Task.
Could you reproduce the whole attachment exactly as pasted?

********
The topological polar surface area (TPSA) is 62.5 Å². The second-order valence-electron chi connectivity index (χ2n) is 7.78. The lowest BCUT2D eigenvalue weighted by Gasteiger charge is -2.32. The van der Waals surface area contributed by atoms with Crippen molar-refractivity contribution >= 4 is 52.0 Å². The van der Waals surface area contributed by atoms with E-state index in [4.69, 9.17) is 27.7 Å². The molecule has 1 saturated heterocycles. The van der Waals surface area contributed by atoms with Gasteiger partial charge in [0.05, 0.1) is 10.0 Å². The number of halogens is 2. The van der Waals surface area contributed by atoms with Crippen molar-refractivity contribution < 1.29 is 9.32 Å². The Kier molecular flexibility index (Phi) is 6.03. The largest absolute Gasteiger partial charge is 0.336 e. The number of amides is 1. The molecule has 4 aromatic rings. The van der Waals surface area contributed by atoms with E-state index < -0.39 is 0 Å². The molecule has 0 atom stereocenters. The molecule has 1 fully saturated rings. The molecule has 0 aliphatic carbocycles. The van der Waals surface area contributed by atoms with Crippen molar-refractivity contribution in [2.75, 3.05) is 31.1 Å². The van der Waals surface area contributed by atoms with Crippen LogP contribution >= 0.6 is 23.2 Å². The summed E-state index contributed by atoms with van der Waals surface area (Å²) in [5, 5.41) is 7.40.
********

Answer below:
The topological polar surface area (TPSA) is 62.5 Å². The second-order valence-electron chi connectivity index (χ2n) is 7.78. The lowest BCUT2D eigenvalue weighted by Gasteiger charge is -2.32. The van der Waals surface area contributed by atoms with Crippen molar-refractivity contribution >= 4 is 52.0 Å². The van der Waals surface area contributed by atoms with E-state index in [4.69, 9.17) is 27.7 Å². The molecule has 1 saturated heterocycles. The van der Waals surface area contributed by atoms with Gasteiger partial charge in [0.05, 0.1) is 10.0 Å². The number of halogens is 2. The van der Waals surface area contributed by atoms with Crippen molar-refractivity contribution < 1.29 is 9.32 Å². The Kier molecular flexibility index (Phi) is 6.03. The largest absolute Gasteiger partial charge is 0.336 e. The number of amides is 1. The molecule has 4 aromatic rings. The van der Waals surface area contributed by atoms with E-state index < -0.39 is 0 Å². The molecule has 0 atom stereocenters. The molecule has 1 fully saturated rings. The molecule has 0 aliphatic carbocycles. The van der Waals surface area contributed by atoms with Crippen molar-refractivity contribution in [2.75, 3.05) is 31.1 Å². The van der Waals surface area contributed by atoms with Crippen LogP contribution >= 0.6 is 23.2 Å². The summed E-state index contributed by atoms with van der Waals surface area (Å²) in [5, 5.41) is 7.40.